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Reduce flooding from backed up sewers? There's an app for that

a top down view of two people wearing baseball hats and safety vests standing beside a storm water retention pond. One is using a phone. The other is handling a tall metal sensor.
UM Civil & Environmental Engineering
Researchers from the University of Michigan's School of Civil & Environmental Engineering install sensors to monitor water levels in a storm water retention pond.

In areas where floods were once rare, some neighborhoods are now flooding repeatedly. Storm water sewers are being overwhelmed by more intense storms.

Most of the solutions call for big pipes and expensive construction.

But a group of researchers wants to instead get cities to use their current systems better with an app.

Kerkez Branko and a team of researchers at the University of Michigan are helping wastewater managers use internet-connected sensors to better manage sewers.

The idea behind the research is fairly simple. Even when there’s a lot of rain, there are parts of a combined storm water and sanitary sewer system that aren’t full. There is storage capacity. The problem is you have to know where.

And it's going to be different for every system.

“Some places are dealing with very sort of large scale flooding, while others are dealing with water quality impairments. Here in the Great Lakes region, we have a confluence of those,” said Branko Kerkez, an Associate Professor leading a group of Ph.D. students from the University of Michigan’s College Civil and Environmental Engineering.

You’ve heard of self-driving cars. They are engineering self-operating sewer systems.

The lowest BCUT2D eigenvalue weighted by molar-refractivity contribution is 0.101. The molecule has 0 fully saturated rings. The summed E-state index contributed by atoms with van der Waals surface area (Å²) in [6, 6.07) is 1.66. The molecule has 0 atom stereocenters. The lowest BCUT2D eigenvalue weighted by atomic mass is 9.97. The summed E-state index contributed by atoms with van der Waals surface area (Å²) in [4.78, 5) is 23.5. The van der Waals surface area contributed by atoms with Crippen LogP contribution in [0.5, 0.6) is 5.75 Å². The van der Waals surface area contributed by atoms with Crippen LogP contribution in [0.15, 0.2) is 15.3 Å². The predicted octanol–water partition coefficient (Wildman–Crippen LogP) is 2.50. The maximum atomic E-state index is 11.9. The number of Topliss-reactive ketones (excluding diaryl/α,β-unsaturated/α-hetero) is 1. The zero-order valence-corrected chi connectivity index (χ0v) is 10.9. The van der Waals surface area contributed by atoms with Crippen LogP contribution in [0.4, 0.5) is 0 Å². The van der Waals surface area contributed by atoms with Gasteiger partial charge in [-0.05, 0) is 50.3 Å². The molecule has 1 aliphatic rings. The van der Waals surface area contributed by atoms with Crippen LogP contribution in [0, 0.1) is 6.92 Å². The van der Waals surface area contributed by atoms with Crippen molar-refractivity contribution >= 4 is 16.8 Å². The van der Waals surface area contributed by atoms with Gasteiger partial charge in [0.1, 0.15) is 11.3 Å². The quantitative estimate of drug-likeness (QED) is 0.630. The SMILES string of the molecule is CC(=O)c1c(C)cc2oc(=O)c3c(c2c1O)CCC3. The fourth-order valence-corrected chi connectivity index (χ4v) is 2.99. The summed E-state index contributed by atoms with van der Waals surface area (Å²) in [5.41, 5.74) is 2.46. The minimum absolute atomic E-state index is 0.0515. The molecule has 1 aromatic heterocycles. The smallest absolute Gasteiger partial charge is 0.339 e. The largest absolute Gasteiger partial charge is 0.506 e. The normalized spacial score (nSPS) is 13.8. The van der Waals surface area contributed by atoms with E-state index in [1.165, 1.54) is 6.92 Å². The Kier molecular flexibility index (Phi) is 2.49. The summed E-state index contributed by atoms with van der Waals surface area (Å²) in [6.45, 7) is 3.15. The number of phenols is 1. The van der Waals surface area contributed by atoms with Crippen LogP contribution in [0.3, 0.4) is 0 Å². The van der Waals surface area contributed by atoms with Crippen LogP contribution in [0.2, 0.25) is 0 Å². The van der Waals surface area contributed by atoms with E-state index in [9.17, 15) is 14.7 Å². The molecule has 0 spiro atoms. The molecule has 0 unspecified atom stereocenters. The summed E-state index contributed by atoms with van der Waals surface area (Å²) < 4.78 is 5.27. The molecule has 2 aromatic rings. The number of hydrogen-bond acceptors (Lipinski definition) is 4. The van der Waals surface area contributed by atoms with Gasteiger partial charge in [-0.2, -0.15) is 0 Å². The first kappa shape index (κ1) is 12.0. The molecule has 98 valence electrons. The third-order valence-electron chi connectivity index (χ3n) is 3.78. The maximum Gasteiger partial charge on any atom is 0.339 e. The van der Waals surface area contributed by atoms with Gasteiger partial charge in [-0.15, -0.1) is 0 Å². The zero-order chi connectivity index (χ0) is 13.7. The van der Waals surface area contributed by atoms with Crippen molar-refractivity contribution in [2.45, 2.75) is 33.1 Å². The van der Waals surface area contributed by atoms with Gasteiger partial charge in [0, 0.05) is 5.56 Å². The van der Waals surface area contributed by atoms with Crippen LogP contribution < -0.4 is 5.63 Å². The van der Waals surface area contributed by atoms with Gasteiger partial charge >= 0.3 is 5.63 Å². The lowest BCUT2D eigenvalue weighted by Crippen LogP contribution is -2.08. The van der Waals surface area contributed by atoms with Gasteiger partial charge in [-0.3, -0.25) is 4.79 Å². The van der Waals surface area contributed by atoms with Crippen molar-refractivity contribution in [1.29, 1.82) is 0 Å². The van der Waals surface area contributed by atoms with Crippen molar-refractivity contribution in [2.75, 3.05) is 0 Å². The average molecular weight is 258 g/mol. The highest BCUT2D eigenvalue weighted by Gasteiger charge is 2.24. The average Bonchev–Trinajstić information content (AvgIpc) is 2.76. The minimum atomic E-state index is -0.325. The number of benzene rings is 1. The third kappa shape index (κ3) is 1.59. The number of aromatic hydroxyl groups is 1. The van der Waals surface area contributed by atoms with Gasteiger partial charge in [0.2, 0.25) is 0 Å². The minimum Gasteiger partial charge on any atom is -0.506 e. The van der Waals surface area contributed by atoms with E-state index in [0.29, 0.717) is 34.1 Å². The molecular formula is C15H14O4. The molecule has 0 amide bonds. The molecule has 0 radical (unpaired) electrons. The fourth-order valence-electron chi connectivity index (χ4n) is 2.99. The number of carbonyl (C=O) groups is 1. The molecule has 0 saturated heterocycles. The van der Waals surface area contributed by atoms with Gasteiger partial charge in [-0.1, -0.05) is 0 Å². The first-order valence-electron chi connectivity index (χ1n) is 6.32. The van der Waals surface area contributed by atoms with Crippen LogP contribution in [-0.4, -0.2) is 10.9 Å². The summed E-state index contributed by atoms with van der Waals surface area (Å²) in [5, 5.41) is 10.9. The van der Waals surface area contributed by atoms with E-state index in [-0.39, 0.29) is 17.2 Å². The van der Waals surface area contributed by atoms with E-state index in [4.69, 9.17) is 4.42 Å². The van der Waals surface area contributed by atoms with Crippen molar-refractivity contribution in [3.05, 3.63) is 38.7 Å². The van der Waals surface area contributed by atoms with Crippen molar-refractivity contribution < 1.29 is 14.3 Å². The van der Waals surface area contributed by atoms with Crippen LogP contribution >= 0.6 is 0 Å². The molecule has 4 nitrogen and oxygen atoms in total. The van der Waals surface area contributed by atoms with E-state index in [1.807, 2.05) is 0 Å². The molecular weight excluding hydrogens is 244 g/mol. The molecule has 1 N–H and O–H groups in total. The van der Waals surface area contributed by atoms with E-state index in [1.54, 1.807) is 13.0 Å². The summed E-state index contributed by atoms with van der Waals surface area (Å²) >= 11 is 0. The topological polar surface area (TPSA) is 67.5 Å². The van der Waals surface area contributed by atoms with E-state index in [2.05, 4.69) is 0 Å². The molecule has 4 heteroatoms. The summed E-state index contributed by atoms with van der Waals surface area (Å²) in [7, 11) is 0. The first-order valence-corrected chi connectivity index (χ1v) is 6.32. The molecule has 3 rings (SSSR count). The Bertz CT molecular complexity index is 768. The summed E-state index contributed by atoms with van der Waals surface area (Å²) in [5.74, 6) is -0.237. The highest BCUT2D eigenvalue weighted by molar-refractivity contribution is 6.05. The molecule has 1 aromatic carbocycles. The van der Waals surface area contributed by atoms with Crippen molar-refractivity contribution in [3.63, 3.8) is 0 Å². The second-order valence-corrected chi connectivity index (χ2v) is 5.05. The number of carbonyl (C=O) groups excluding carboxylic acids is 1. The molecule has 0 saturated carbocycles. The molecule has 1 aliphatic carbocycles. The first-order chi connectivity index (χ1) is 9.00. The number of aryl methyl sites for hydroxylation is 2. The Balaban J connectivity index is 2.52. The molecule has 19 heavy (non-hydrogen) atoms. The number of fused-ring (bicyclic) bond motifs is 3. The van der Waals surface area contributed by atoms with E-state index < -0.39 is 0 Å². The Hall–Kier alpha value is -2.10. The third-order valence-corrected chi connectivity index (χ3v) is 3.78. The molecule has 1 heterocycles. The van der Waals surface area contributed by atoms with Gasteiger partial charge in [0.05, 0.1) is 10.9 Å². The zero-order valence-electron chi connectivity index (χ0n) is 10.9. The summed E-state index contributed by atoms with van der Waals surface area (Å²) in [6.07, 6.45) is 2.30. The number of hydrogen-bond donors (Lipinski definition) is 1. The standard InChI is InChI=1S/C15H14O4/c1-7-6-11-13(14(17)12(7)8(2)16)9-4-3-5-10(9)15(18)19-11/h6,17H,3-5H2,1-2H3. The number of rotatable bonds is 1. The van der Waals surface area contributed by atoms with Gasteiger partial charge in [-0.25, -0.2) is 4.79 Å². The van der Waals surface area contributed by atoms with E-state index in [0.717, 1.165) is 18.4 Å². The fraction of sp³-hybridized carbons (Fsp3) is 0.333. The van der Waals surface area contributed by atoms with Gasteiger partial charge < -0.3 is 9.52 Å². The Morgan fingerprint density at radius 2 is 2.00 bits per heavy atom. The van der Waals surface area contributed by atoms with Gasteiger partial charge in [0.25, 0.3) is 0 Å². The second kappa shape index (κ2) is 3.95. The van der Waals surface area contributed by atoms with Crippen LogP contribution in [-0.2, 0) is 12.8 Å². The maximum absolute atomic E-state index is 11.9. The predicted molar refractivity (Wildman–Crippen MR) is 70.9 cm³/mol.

Kerkez says a rainstorm doesn’t hit a city the same way everywhere at the same time.

“So, a good example is it's raining a lot on one part of town, it's not raining that much in another part of town, so you might have storage assets that are not full all the time,” Kerkez explained.

He and his team have been experimenting with cheap monitors hooked up to the internet. By looking at a computer screen or even a phone, sewer system operators can see what’s going on.

Just like a car that self-driving steers itself. Given changing conditions, water systems in the future may be able to control themselves dynamically in response to these inputs
Branko Kerkez, University of Michigan

“What are the conditions? Do I have extra storage over here? Can I close that valve to allow another part of the system to drain out? Just like a car that is self-driving steers itself. Given changing conditions, water systems in the future may be able to control themselves dynamically in response to these inputs,” Kerkez said.

The Washtenaw County Water Resources Commission has been working with Kerkez and his team to install the sensors. Harry Sheehan is the Chief Deputy Water Resources Commissioner.

“This cost $500, you can plunk them down anywhere, right, and it's got a solar panel and it's got a modem in it, so it can tell you what the levels of water are very quickly. So, you know, it's cheap, it's low maintenance, it gives you lots of information,” Sheehan said.

For Washtenaw County, the sensors are helping to identify where there are choke points. They can install the monitors in storage ponds and the creek that connects them. After a couple of years, they’ve gathered lots of data about how the creek and ponds behave during heavy storms.

“And when we hire an engineering consultant to do a modeling to see what can be done there and what the design should look like. They already have the data, right? So, you've already collected $30,000 worth of data for a few hundred bucks,” Sheehan said.

view of a pond in Ann Arbor on a fall day. There is a sign and tall, brown brush plants in the foreground. The water is in the distance with a tree line in the background